Its detection was a long drawn out process for Deepal Warakagoda, the Sri Lankan ornithologist, and a pioneer in natural history sound recordings. He first noted its sounds in 1995 - for it emitted the most distinctive quivering notes. It was not until 2001 that he actually saw the creature. “It was just after dawn that the first-ever observations of the species were made, in a flashlight beam, at the Sinharaja rainforest,” he wrote. It took until 2004 before sufficient further research had been done to justify naming the discovery as a totally new species of bird – the first since 1868, when the Sri Lanka Whistling-Thrush was described.

The other endemic owl on which there is broad agreement for its endemic-ness, is the Chestnut-backed Owlet , a small stocky fellow barely 8 inches long; but one that is at least more visible for it can be seen often during the day and into the early evening.

But it is over the third owl, the Sri Lanka Bay Owl, that eager taxological arguments rage about its status and endemic-ness – for this owl apparently calls both Kerela and Sri Lanka home. It is something of a beauty. Coming in at around 10 inches in length, with a white feathered body and gorgeous white disc of a face, its eye area is picked out in darker feathers as if it has visited a Beauty Salon specialising in Baroque eye brows and eye lashes. It is more than likely that my Pride owl today was such a one, beautifully if not outrageously dressed, singing away day or night, proud to be an owl.

But it’s just as likely that he was in fact one of the non-endemic species that have passed the challenging Sri Lankan Department of Immigration citizenship tests to become firmly resident in the country.

The Brown Fish Owl, more fondly known as the Brown Boobook, is one of these Resident Aliens. Some 13 inches in length, it is one of the most commonly seen owls, happily urbanised.

But if trying to decide on which owl was mine by its call alone, I might opt for the Brown Wood Owl. This species is large (17 inches in length) and though shy has loud, reverberating hoots. It is a real Owl’s Owl - large serious black eyes set off within a frame of white feathers on darker ones. Cuter, though smaller (10 inches in length) are the Collared Scoups Owl or its cousin, The Indian Scoups Owl. Both come complete with those delightful tell-tale ears or head tufts - like Yoda in Star Wars - that give it the appearance of being able to listen to your every problem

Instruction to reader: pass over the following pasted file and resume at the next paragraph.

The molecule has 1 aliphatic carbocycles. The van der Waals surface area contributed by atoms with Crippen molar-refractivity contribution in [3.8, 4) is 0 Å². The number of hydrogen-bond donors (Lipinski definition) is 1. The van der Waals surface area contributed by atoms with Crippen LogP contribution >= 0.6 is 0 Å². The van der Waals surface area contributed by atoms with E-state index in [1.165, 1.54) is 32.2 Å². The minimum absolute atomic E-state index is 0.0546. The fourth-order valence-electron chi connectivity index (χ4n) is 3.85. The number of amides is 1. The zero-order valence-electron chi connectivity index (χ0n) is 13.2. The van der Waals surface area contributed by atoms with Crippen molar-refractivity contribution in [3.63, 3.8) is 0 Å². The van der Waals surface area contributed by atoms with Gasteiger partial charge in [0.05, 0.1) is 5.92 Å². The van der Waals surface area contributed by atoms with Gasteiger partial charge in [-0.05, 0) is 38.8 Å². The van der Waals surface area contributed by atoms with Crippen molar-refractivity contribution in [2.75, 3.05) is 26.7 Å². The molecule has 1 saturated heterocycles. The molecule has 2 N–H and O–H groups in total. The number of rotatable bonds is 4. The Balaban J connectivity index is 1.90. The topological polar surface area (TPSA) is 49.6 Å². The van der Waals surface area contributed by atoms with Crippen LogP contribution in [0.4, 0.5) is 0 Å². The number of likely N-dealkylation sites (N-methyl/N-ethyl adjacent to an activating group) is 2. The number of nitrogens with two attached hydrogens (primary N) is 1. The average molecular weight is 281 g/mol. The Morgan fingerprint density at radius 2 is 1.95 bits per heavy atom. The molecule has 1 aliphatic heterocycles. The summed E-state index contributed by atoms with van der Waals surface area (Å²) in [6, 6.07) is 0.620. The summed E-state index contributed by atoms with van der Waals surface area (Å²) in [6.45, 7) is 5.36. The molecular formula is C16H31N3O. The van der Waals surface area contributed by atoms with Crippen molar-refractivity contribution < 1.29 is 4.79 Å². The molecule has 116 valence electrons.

Two last Resident Aliens make up the island’s Owl tally. The Barn Owl, seen everywhere, is more often heard first for it has an ear-shattering shriek that it enjoys drawing out to its fullest extent.

But nothing beats the Spot-bellied Eagle Owl. This massive raptor, some 3 feet in length is the world’s sixth largest owl; and well distributed in Sri Lanka’s forests. Its grey and white markings make it easy to spot and the ledge-shaped tufts that lie horizontally over its eyes gives it a learned and quizzical look. But it is its savage, human-sounding shrieks that has granted it the greatest notoriety, for on the island it is also known as the Devil Bird and its cry is said to portend death.

Neither of these two are likely to have been my little Pride Owl.

As I write, Coco’s six tiny puppies chewing my feet, Bertie barking at the giant squirrels in the Ebony Tree, the Owl has moved on. I like to think of it in its tree hole, feet up, sipping a cocoa laced with whiskey, a trail of glittering clothes strewn across the floor. He is getting ready for bed. He has done his thing. He has hooted when least expected, and claimed his rightful place.


bottom of page